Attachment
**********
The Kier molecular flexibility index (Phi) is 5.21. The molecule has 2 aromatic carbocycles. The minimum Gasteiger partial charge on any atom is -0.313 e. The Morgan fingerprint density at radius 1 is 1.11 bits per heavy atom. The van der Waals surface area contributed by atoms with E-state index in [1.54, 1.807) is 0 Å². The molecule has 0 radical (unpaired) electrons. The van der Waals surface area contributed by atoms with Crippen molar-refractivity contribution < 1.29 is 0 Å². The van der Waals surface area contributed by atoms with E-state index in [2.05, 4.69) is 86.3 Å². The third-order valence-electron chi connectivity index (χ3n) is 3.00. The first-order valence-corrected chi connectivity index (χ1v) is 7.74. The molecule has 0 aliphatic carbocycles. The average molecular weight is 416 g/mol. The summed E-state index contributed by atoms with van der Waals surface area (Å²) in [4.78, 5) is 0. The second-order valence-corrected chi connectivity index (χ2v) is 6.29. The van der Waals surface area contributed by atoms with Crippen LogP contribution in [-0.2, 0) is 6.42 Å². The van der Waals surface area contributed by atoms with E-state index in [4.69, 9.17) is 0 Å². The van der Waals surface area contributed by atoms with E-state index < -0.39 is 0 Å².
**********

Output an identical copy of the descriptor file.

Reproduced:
The Kier molecular flexibility index (Phi) is 5.21. The molecule has 2 aromatic carbocycles. The minimum Gasteiger partial charge on any atom is -0.313 e. The Morgan fingerprint density at radius 1 is 1.11 bits per heavy atom. The van der Waals surface area contributed by atoms with E-state index in [1.54, 1.807) is 0 Å². The molecule has 0 radical (unpaired) electrons. The van der Waals surface area contributed by atoms with Crippen molar-refractivity contribution < 1.29 is 0 Å². The van der Waals surface area contributed by atoms with E-state index in [2.05, 4.69) is 86.3 Å². The third-order valence-electron chi connectivity index (χ3n) is 3.00. The first-order valence-corrected chi connectivity index (χ1v) is 7.74. The molecule has 0 aliphatic carbocycles. The average molecular weight is 416 g/mol. The summed E-state index contributed by atoms with van der Waals surface area (Å²) in [4.78, 5) is 0. The second-order valence-corrected chi connectivity index (χ2v) is 6.29. The van der Waals surface area contributed by atoms with Crippen LogP contribution in [-0.2, 0) is 6.42 Å². The van der Waals surface area contributed by atoms with E-state index in [4.69, 9.17) is 0 Å². The van der Waals surface area contributed by atoms with E-state index < -0.39 is 0 Å².